Global markets bounced back strongly in April, pushed along by a tidal wave of stimulus and the prospect of some economic normalisation as governments around the world started to discuss the possibility of lifting movement restrictions which have strangled economic activity. The US Federal Reserve (Fed) expanded its balance sheet by $1.4trn in April, adding to the $1.1trn in March – it has now done more quantitative easing (QE) over the past two months than it did over five years during the global financial crisis (GFC). The MSCI World Index was up 11%, only the seventh double-digit monthly return for the global equity benchmark in 50 years and its best month since 2009.
US markets led the way with the S&P 500 Index gaining 13% – its best month since 1987. Half of S&P 500 companies reported results in April with earnings down 9% in aggregate for 1Q20. Banks delivered some of the biggest earnings declines as they were forced to collectively reserve billions of dollars against potential credit losses, particularly against credit card loans as unemployment spiked. The FAANG companies (Facebook, Amazon, Apple, Netflix, and Alphabet [formerly Google]) were again among the best performers, up 20% in aggregate for the month as the online economy proved resilient in the face of movement restrictions. The energy sector was, surprisingly, the strongest sector in April, jumping 30% MoM. This came as oil shook off major disruptions in the derivatives markets and the prospect of storage space running out to end the month 11% higher, with some help from a reconciled OPEC+ which was able to finally agree to some supply cuts.
Emerging market (EM) equities also fared well in the month as most major EM benchmarks saw double-digit returns in local currency terms. The MSCI EM Index was up 9.2% in US dollar terms for April, held back slightly by currency weakness in some of the EMs with growing debt burdens. The Turkish lira, Brazilian real and South African rand were down 5.3%, 5.1% and 3.7% MoM, respectively, for April.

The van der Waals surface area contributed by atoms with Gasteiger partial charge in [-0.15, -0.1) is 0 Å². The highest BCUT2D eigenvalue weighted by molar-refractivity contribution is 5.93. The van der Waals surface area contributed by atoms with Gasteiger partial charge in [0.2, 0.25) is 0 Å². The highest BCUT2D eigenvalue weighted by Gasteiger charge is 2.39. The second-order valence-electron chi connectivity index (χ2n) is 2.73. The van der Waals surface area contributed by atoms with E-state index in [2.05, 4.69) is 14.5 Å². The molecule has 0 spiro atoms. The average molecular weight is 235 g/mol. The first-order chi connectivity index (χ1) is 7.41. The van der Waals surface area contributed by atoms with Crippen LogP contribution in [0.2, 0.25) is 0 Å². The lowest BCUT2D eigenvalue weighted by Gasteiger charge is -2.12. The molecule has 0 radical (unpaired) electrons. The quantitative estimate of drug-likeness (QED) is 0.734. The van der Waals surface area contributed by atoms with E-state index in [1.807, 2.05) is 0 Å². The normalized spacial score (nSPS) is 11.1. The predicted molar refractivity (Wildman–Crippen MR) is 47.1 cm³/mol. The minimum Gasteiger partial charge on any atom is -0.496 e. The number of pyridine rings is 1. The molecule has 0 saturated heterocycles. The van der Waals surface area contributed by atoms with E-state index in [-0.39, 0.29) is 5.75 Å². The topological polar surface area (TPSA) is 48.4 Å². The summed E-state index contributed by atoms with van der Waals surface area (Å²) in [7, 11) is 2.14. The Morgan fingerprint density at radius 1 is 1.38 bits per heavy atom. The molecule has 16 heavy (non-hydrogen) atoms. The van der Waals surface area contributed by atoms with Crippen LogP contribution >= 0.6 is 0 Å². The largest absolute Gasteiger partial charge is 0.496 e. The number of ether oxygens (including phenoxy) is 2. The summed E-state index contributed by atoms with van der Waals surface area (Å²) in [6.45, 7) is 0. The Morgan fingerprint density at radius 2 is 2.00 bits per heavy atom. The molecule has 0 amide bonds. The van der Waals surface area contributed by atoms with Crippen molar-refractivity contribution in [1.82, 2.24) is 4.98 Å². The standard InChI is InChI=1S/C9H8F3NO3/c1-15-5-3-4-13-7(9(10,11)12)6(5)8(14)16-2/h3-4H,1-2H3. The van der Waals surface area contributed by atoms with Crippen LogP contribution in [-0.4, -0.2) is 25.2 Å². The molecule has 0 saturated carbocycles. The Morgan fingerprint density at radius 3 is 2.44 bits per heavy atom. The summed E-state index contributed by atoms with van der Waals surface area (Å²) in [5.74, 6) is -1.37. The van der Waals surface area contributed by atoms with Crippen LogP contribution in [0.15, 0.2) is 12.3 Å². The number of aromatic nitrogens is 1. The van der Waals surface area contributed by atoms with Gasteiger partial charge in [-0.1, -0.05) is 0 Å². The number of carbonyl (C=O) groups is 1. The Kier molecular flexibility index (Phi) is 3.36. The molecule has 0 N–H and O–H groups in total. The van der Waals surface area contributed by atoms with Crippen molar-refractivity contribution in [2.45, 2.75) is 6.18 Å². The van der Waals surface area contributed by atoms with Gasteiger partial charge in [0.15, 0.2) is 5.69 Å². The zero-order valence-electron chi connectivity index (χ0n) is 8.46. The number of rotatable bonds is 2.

Economic data for 1Q20 reported during April showed that, despite only a few weeks of 1Q20 seeing an impact from the movement restrictions, the economic damage done was enough to push economic indicators to show record declines. US 1Q20 GDP fell by 4.8% QoQ, with personal spending on services dropping by 10.2% QoQ, its biggest fall on record as the food services and accommodation sub-category fell by 30% QoQ. US employment also continued to implode as 20mn US workers filed initial unemployment claims in April (in addition to the 10mn initial claims filed in March).
Sysco: Playing the recovery
by Henry Biddlecombe, Investment Analyst
On the back of the sell-off in equity markets, sparked by the COVID-19 crisis, we have identified several instances where the market has likely overreacted. Once such example is Sysco, the US’ largest food and hospitality supplies distributor (with a similar model to BidCorp). Although near-term demand from the dining out and hospitality sectors (two-thirds of Sysco’s revenue) has likely collapsed, we also believe that this sector will be one of the first to “normalise” as the pandemic recedes.
Typically valued as a highly defensive business, Sysco is down over 30% since the start of the COVID-19 related sell-off (the S&P 500 is down 15%) – and now trades on a trailing earnings multiple of just 14.5x (vs a longer-term average of over 20x). This, in our view, is a material overreaction – and we believe Sysco’s fair value sits at least 50% above where the share trades at currently. We are comfortable that the business has enough liquidity to see itself through the current crisis without the need to raise dilutive equity capital, and we don’t believe that the long-term value of the business has been impaired.
Additionally, the share hasn’t been caught up in the recent “bounce” that is evident at the index level (i.e. S&P 500) – and hence the value in Sysco is now both relative and absolute.